Sougrin v Haringey Health Authority

JurisdictionEngland & Wales
CourtCourt of Appeal (Civil Division)
Judgment Date04 June 1992
Judgment citation (vLex)[1992] EWCA Civ J0604-1
Date04 June 1992
Docket Number92/0495

[1992] EWCA Civ J0604-1




Royal Courts of Justice


The Master of The Rolls (Lord Donaldson)

Lord Justice Balcombe

Sir John Megaw (Not Present)


Merle Sougrin
Haringey Health Authority

MR ROBIN ALLEN, instructed by Messrs O.H. Parsons & Partners, appeared for the Appellant (Appellant).

MR MARTIN GRIFFITHS, instructed by Messrs Beachcroft Stanleys, appeared for the Respondent (Respondent).


This appeal is with the leave of the Employment Appeal Tribunal from an order of that tribunal made on 31st July 1991. By that order the appeal tribunal dismissed the applicant's appeal from an order of an industrial tribunal registered on 2nd October 1990 which held that the applicant's complaint of racial discrimination was out of time and refusing to extend the time limit. The appeal raises yet again the question whether the act of discrimination about which complaint is made is a single act with continuing consequences or is a continuing act.


The applicant, Mrs Merle Sougrin, was one of four staff nurses employed by the Haringey Health Authority on night duty on a 25-bed medical ward at the North Middlesex Hospital. Mrs Sougrin and two of the other nurses (including a Mrs MacDonald) are black; Ms Mobey is white.


With effect from 1st April 1988 there was a massive regrading of staff within the National Health Service. Initially this takes place at local level, but thereafter there is a right of appeal to the local health authority (in this case Haringey, the employer) with a final appeal to the regional health authority. Further, without prejudice to the formal right of appeal to the employing local authority, the agreed procedure encourages aggrieved employees to bring the matter first before that authority in an informal manner.


There were two possible grades for staff nurses such as those in the applicant's group—"E" and "F". Grade F carries higher rates of pay than grade E. At the initial local review in October 1988 all the four staff nurses in the group were graded E. All appealed with the support of their trade union. Ms Mobey used the informal procedure and was regraded F. Mrs Sougrin's formal local appeal was dismissed on 13th November 1989. Mrs MacDonald's formal local appeal was dismissed on 30th January 1990. Mrs Sougrin has exercised her right to appeal to the regional health authority, but we were told that the system is so overwhelmed with appeals that it may be years before that appeal is heard.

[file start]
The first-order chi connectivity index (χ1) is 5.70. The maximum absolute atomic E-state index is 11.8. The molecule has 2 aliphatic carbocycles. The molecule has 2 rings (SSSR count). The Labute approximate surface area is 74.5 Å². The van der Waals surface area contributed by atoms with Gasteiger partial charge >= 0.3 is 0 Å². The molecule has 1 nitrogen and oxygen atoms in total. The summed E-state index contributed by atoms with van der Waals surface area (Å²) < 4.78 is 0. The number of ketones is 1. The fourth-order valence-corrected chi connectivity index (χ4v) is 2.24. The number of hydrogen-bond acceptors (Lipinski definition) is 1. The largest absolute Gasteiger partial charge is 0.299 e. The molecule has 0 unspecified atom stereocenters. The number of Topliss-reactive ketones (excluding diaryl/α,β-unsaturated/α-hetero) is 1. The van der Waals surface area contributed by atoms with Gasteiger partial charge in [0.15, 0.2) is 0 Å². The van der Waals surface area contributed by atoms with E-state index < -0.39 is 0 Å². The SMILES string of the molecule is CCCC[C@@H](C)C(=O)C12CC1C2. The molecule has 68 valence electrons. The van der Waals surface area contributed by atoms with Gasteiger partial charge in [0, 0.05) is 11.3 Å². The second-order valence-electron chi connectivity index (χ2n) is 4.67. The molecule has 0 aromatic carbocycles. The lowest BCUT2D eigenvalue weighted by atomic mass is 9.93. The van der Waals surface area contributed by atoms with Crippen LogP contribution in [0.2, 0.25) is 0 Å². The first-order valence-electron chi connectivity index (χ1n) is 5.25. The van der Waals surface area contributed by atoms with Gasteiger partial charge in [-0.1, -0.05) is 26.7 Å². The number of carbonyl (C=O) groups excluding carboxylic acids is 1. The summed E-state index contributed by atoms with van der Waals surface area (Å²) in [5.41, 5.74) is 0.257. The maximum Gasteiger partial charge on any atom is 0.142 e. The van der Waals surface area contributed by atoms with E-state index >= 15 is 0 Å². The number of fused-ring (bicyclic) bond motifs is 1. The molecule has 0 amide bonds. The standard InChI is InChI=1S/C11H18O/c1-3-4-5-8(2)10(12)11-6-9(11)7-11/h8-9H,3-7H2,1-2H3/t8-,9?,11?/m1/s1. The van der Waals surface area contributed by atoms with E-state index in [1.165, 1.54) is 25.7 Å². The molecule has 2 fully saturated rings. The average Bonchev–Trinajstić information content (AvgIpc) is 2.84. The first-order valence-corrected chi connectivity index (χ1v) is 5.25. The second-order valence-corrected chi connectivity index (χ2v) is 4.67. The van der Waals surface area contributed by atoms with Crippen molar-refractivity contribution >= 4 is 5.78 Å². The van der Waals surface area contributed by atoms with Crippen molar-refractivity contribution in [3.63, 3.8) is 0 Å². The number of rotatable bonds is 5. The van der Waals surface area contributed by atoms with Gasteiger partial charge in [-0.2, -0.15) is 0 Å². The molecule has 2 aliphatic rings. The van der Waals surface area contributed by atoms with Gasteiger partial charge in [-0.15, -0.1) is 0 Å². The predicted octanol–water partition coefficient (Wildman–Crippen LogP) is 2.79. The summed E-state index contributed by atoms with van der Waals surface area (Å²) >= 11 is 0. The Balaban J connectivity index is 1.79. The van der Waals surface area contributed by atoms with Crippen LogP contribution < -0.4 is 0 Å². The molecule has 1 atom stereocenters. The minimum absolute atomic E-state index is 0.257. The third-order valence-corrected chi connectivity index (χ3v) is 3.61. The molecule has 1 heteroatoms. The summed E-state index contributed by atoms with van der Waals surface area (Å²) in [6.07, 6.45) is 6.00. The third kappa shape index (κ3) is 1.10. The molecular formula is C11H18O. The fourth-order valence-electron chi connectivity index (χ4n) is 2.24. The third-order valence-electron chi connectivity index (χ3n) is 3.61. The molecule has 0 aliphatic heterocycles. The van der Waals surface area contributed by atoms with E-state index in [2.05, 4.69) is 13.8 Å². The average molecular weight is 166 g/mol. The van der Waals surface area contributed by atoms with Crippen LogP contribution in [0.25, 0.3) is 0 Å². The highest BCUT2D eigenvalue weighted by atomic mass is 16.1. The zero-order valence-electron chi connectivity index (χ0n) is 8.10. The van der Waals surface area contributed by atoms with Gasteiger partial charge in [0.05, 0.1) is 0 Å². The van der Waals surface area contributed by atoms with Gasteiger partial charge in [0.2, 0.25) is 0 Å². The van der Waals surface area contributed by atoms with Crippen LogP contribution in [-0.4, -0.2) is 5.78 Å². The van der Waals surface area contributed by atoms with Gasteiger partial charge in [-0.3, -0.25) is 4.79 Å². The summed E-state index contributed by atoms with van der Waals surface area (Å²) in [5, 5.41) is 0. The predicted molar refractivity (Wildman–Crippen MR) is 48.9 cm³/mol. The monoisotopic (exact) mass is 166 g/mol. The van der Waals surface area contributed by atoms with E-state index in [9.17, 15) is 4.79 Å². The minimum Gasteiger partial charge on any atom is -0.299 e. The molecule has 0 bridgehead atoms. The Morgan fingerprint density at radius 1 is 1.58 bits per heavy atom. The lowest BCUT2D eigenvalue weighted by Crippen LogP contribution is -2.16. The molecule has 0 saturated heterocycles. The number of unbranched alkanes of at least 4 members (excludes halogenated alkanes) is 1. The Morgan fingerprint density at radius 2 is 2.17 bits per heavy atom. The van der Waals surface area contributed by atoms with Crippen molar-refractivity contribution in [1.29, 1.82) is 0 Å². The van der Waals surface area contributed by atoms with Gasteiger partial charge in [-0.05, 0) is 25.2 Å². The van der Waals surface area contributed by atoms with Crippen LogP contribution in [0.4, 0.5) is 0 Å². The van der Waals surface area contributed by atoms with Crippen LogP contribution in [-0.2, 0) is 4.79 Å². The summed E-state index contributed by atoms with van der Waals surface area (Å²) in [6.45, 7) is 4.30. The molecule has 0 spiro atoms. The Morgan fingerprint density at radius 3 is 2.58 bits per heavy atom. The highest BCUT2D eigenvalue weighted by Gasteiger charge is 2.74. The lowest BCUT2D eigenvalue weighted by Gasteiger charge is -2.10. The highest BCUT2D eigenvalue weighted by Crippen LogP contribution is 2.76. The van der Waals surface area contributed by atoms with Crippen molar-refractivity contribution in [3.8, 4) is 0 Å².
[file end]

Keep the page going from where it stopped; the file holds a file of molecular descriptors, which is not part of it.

Mrs Sougrin made her application to the industrial tribunal on 2nd May 1990, having waited until she learned the result of Mrs MacDonald's appeal. She said that her complaint was of "unfair grading" and that the date when the action of which she was complaining took place was 13th November 1989.The details of her complaint appear from the following passage from her originating application:

"When the grading system was introduced in April of 1988 the other 3 Staff Nurses like me were awarded an E grade in Oct.1988. All 4 of us appealed against the grade. In the next few months of 1989 it was brought to my attention that the only white Staff Nurse Jayne Mobey was awarded an F grade without having to attend an appeal hearing before members of the health authority. My two colleagues and I waited until the end of 1989 for our appeals. My own appeal was dismissed on November 13th 1989. I was advised to appeal to the Regional Level, but was informed that it may be a further 2 year wait for a hearing. I think I have been discriminated against."


As I have already said, the industrial tribunal dismissed the application as being out of time.


Racial discrimination in the employment field is covered by Part II of the Race Relations Act 1976.Section 54 of that Act confers upon industrial tribunals jurisdiction to entertain complaints of discrimination under Part II.


Section 68 of the 1976 Act provides (so far as relevant) as follows:

"68.Period within which proceedings to be brought

(1) An industrial tribunal shall not consider a complaint under section 54 unless it is presented to the tribunal before the end of the period of three months beginning when the act complained of was done.


(7) For the purposes of this section—

(a) when the inclusion of any term in a contract renders the making of the contract an unlawful act, that act shall be treated as extending throughout the duration of the contract; and

(b) any act extending over a period shall be treated as done at the end of that period; and

(c) a deliberate omission shall be treated as done when the person in question decided upon it…"